The difficulty in finding permanent jobs mainly affects young people
A total of 26.4 million Europeans aged 15 to 64 had temporary jobs at the end of last year, which represents a rate of 14.2%, according to data published by Eurostat. By countries, Poland, Spain, and Portugal top the temporary employment index with 27.5%, 26.1% and 22.3%, respectively; at the other end of the chart, we have Lithuania (2%) and Romania (1.4%). Other states that present figures below the average are Italy (14%), Denmark (13.5%), and Germany (13.2%). By sex, men enjoy greater job stability than women (almost one point higher), 13.8% compared to 14.7%.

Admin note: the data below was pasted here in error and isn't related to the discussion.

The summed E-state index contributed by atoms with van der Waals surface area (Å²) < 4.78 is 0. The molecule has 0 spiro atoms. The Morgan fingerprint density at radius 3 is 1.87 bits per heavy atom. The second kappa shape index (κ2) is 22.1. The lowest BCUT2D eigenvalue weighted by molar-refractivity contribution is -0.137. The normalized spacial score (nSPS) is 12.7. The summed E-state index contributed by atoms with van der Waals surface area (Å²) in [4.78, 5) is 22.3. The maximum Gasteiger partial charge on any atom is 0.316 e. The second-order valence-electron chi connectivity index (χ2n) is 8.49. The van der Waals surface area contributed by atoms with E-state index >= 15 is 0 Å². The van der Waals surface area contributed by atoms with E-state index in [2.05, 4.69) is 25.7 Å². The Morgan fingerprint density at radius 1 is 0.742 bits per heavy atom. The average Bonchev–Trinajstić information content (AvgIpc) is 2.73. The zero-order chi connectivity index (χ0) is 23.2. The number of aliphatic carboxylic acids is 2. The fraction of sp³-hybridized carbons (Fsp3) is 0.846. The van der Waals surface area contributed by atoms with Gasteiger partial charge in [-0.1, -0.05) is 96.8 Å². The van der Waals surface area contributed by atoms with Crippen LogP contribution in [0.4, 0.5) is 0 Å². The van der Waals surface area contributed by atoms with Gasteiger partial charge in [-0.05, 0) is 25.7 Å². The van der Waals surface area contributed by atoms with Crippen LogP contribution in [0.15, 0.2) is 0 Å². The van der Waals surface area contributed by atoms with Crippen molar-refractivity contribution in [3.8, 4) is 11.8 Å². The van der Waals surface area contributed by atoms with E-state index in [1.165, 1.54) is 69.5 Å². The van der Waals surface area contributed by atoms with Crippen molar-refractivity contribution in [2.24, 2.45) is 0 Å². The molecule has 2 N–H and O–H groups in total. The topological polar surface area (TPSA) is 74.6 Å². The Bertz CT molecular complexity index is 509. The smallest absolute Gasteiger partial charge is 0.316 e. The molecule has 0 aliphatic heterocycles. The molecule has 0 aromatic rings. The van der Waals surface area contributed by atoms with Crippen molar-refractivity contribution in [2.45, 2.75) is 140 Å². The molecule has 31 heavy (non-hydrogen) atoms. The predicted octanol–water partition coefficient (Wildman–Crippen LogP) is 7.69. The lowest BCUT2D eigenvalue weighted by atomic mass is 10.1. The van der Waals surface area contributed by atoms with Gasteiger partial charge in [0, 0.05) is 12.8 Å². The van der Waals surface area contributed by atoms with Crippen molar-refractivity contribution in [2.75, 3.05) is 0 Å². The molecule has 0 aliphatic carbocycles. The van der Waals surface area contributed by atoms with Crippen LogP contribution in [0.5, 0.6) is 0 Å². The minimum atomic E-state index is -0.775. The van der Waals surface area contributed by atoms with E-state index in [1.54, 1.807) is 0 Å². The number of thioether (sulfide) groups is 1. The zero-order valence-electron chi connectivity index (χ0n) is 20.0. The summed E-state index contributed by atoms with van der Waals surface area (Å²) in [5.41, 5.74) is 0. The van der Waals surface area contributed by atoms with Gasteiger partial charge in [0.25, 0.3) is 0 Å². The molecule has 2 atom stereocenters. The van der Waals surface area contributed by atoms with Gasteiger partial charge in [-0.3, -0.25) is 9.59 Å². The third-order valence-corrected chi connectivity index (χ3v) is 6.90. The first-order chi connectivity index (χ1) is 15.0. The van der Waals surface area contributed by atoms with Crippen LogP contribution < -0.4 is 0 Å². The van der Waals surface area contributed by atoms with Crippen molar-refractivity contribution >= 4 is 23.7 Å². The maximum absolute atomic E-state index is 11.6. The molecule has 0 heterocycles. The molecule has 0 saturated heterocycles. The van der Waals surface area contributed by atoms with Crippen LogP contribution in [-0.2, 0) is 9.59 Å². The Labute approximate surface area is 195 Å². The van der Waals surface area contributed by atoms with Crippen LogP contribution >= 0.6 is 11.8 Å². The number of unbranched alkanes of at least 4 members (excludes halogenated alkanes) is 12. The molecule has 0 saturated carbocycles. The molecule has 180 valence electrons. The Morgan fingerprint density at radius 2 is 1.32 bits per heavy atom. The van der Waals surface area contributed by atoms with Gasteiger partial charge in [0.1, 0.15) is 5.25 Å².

The report by the European Agency shows that the absence of permanent contracts mainly affects young people. 43.8% of European workers aged 15 to 24 had reached a temporary agreement with their companies, which represents almost 30 points less than in Spain (72.9%), which occupies the second place, this time behind Slovenia (74%).
On the other hand, youth unemployment remains at elevated levels in the eurozone, despite the slight one-tenth decline seen in March. 19.4% of people under the age of 25 are still looking for work. Spain registered half a point less, 40.5%, but it is the second highest figure after Greece. However, this is the best figure since February 2010 and is equivalent to a total of 591,000 young Spaniards without jobs, a decline of 97,000 in one year and the lowest figure since June 2008, when it reached a maximum level of 56.1%.